I had a reminder today of why it is always so important to go over the mechanicals on your bike frequently. As my buddy and I rolled out of the parking lot I eased on my front brake and I heard an awful metal to metal grinding noise… dang.
So let’s back up to a couple days before. I was cleaning my bike and I did a nice inspection to make sure everything was as it should be. I pulled my front wheel to check the brake pads and sure enough, they were nearly toast! I didn’t have any spares in the toolbox so I bought some at my local shop (Squatch Bikes & Brews). And then I screwed up. I left my brand new pads sitting in my Jeep’s cup holder and proceeded to go on a few more rides without thinking about my brakes. That is until they gave me that nice reminder… metal on metal sounds awful by the way.
I tell you this embarrassing story to hopefully keep you from putting yourself in the same situation. So here is a step by step on what to check on your bike prior to going for a ride!
Step 1: Start with a clean bike. You do not have to totally clean your bike between rides, but there are a few things that always warrant attention. Start with your front suspension. Wipe the stanchions on your fork being sure to get any grit that is around the seals. Next wipe down your rear suspension, mainly the seal on your rear shock, and any grit that is around the pivots. I typically will use a rag like a piece of floss and thread it around the pivot to get any grit on the backside of the seals. Take note of any excess suspension oil around the seals as this typically indicates that it is time for a service. This will help keep your suspension running happily for a long time. Also make sure to wipe down your dropper post, again especially around the seal.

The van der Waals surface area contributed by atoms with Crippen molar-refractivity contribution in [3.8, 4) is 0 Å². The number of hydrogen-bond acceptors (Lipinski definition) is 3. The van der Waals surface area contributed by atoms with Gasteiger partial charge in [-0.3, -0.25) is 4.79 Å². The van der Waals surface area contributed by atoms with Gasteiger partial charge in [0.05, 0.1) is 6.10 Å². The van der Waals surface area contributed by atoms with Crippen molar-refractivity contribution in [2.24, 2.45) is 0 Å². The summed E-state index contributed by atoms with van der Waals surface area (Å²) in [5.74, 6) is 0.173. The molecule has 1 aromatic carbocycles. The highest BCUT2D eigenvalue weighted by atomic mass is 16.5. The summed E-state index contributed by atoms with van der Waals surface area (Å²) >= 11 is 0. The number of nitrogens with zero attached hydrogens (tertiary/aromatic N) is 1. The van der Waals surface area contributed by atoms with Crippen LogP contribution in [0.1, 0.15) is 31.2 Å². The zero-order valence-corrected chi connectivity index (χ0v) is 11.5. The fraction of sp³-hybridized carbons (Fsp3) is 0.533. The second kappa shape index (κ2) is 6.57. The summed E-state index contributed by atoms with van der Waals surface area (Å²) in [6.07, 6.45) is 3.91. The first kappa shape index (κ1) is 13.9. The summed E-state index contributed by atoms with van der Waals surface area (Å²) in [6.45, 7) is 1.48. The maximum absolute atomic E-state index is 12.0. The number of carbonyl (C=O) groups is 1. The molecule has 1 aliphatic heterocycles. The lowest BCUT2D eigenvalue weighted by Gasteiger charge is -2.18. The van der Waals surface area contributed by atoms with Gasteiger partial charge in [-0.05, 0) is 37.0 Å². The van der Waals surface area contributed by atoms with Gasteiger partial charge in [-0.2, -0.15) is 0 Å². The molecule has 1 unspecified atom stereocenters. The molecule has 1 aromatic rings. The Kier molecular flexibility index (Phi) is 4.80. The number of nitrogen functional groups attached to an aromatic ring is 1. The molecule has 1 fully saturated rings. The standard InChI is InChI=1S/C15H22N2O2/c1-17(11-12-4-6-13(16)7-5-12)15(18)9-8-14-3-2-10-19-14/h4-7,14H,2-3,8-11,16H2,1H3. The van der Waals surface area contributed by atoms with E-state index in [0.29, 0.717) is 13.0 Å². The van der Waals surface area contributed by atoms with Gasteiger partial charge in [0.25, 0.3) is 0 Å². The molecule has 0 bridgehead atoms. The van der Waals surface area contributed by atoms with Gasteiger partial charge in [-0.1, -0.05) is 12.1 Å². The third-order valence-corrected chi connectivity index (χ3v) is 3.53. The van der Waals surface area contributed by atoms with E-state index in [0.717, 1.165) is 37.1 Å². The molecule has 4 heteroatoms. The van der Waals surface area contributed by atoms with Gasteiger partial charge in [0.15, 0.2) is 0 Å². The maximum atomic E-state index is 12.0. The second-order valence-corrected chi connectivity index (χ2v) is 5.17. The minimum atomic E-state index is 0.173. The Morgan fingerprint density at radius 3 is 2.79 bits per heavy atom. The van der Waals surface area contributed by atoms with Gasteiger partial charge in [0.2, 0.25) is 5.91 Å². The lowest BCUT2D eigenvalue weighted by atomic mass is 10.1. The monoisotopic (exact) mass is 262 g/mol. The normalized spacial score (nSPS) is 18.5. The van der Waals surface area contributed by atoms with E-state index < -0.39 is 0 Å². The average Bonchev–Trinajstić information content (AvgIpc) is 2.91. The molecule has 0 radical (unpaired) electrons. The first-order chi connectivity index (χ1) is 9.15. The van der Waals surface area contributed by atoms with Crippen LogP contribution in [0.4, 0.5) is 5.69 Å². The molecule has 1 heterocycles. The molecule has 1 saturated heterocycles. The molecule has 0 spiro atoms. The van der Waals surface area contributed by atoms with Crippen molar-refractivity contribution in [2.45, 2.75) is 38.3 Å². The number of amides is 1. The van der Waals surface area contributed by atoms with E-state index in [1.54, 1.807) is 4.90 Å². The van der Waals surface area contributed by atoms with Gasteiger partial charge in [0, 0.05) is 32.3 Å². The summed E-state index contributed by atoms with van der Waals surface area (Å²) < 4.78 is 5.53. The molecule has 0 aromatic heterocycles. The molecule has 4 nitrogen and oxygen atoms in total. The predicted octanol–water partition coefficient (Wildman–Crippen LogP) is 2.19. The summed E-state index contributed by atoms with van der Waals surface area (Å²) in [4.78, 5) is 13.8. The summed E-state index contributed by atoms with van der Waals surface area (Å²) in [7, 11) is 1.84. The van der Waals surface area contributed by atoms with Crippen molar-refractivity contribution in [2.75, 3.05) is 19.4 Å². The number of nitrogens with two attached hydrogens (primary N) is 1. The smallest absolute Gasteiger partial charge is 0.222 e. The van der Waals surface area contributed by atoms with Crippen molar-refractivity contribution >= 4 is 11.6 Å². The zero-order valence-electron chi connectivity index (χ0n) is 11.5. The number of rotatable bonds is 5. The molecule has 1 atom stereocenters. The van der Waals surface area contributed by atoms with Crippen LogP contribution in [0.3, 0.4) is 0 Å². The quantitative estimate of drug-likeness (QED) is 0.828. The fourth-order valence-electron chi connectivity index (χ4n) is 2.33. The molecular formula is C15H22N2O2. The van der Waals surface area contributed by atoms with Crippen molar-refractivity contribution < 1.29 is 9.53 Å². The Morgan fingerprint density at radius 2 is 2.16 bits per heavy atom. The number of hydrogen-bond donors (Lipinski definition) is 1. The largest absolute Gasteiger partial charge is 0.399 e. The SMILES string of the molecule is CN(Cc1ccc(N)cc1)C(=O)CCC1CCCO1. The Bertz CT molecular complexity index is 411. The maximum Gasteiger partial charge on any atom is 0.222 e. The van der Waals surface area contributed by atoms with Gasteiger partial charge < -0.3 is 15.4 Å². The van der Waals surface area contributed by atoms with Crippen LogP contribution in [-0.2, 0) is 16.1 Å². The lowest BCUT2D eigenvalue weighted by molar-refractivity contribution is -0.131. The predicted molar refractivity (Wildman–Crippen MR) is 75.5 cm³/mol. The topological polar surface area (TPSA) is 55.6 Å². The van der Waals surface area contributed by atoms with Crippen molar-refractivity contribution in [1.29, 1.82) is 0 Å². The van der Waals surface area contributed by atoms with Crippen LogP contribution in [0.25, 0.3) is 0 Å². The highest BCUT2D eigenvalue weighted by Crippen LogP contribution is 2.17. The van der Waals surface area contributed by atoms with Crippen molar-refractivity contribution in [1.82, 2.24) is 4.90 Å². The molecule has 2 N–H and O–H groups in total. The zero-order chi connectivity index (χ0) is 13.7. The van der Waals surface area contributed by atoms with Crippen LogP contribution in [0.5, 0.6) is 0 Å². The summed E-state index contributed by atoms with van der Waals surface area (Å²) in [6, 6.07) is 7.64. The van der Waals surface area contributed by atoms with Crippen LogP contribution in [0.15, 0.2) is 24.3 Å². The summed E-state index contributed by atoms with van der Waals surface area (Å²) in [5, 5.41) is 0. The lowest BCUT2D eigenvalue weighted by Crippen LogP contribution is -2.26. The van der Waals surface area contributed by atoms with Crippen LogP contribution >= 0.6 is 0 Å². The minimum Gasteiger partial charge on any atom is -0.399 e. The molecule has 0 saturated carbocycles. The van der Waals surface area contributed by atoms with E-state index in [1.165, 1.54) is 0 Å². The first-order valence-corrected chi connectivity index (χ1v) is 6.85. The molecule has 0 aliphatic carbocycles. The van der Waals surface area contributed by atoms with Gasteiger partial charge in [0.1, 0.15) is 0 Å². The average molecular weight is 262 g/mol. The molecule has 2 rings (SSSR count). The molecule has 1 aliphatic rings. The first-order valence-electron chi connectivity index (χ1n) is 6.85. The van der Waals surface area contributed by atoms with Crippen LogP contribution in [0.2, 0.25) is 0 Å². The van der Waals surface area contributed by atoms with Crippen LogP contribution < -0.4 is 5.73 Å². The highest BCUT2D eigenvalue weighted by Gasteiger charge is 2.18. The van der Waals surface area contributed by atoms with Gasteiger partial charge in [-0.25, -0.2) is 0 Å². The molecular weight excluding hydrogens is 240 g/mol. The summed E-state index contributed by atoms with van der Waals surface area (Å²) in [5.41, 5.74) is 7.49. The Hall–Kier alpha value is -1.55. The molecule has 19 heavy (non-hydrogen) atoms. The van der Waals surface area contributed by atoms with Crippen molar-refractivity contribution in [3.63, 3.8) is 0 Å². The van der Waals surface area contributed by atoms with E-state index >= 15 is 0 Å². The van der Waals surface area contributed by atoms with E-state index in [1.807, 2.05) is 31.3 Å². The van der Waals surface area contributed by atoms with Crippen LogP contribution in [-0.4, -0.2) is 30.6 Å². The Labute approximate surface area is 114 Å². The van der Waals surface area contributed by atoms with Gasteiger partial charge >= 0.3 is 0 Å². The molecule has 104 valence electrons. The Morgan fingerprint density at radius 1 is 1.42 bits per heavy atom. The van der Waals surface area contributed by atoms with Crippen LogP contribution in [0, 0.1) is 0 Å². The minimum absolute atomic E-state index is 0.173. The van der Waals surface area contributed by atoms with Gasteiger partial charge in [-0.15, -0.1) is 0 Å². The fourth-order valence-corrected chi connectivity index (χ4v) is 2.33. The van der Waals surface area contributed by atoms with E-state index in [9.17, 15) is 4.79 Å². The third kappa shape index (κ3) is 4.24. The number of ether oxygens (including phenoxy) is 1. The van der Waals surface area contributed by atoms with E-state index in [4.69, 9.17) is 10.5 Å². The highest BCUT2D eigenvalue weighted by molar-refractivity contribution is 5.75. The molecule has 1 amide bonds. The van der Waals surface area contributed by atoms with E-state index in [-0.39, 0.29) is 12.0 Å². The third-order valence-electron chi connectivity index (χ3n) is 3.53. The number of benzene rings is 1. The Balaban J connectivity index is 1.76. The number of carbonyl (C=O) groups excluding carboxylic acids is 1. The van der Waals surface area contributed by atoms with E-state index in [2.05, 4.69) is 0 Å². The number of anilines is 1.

Step 2: Spin your wheels and look for any wobbles. Some tires will have a slight wobble to them out of the box and that is ok, but watch the rim to make sure it is not moving side to side or up and down excessively. Also look at your brake rotors to make sure they are straight and not rubbing on your caliper. Check your quick releases or thru-axles and ensure they are snug. Lastly it is not a bad idea to feel your spokes to make sure there are not any that have worked loose. Loose spokes can quickly lead to a trashed wheel!
Step 3: Check your brake pads. This is one that is easy to forget, but it really is crucial for safety. Take a flashlight (or cell phone) and shine it into the top of the caliper to see how much pad material is left. Pull your wheel and you should be able to see into the caliper easier if you can’t tell with a light alone. Or you can always just pull your pads out of the caliper. Shimano says to replace pads once they’re down to 1 mm of pad material left. It is a good idea to have a set of spare pads in the event that you forget and your pads wear out completely on a ride. I like to keep my old pads (if they’re not totally shot) as spares that I can use on the trail.